All popes have three central tasks: to lead the church in prayer, to teach the truths of the faith, and to govern the universal church. To watch Benedict preside at Mass is to see someone whose interiority, whose depth, is almost tangible. Liturgies are never rushed. The sermons are always exquisite. As a teacher, Benedict has used his weekly general audiences to revisit the teachings of the fathers of the church, those early writers and thinkers who shaped Christian theology before the divisions between East and West. His writings are accessible and profound, and his best-selling book may reach people whom traditional methods of evangelization miss. Some quibble about his governance of the church—that appointments take too long, that he is not accessible enough to this group or that. But Benedict has gone from being known derisively as “God’s Rottweiler” to becoming the church’s “beloved German shepherd.”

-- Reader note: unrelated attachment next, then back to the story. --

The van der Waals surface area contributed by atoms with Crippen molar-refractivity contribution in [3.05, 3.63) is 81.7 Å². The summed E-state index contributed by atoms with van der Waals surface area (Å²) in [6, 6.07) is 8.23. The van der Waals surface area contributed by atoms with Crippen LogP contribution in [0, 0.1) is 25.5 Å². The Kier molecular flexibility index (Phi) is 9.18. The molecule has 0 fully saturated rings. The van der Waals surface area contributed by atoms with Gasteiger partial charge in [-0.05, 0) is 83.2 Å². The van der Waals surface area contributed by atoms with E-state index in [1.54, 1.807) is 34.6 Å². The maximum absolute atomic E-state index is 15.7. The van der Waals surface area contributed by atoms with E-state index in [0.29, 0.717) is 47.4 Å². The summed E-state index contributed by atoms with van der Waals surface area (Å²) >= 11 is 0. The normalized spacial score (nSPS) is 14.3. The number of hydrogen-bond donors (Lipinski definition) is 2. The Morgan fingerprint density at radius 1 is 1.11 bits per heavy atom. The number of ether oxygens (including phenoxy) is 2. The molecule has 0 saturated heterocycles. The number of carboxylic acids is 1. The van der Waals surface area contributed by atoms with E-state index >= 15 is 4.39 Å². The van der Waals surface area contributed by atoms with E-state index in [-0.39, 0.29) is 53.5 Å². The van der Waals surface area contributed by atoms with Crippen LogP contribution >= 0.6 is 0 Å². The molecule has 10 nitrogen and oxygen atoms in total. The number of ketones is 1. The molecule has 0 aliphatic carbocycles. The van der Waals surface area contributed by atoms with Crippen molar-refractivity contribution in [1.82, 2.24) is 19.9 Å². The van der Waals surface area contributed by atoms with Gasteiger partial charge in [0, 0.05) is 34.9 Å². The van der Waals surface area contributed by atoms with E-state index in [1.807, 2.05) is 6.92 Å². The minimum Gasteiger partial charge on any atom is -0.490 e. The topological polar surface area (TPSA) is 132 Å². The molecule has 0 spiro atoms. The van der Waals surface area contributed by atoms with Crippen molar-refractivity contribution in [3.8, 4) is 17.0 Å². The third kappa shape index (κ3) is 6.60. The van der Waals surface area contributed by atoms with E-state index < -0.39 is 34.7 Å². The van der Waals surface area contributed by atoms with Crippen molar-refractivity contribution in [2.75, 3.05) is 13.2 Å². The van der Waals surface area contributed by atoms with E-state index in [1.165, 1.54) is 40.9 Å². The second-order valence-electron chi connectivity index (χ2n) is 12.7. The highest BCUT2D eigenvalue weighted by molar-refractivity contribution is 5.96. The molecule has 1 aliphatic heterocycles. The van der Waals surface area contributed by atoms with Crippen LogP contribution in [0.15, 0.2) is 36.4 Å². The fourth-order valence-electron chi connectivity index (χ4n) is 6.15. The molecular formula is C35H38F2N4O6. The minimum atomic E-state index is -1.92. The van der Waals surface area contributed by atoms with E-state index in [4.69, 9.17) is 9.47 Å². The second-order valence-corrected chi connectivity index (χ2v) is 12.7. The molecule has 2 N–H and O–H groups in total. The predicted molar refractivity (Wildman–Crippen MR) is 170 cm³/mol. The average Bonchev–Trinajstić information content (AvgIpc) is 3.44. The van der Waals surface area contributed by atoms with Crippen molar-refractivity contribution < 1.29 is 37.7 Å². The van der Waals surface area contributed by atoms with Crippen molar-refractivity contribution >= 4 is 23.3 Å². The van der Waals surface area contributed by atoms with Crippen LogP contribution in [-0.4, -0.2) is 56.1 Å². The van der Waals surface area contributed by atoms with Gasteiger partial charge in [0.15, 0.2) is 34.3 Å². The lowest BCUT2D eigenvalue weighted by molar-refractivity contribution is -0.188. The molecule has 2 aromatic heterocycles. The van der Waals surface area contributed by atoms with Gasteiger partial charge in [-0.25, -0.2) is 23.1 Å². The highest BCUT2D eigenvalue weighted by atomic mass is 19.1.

Cheering the pope in Washington and New York will be those Catholics who look to their church for comfort and challenge, for solace and strength, people who are more concerned about loving their pope than they are about any ideological battles within or without the church. Joining in the cheers will be many of those who greeted his election with trepidation. And if there is any gnashing of teeth, it will be coming from the bleachers on the far right.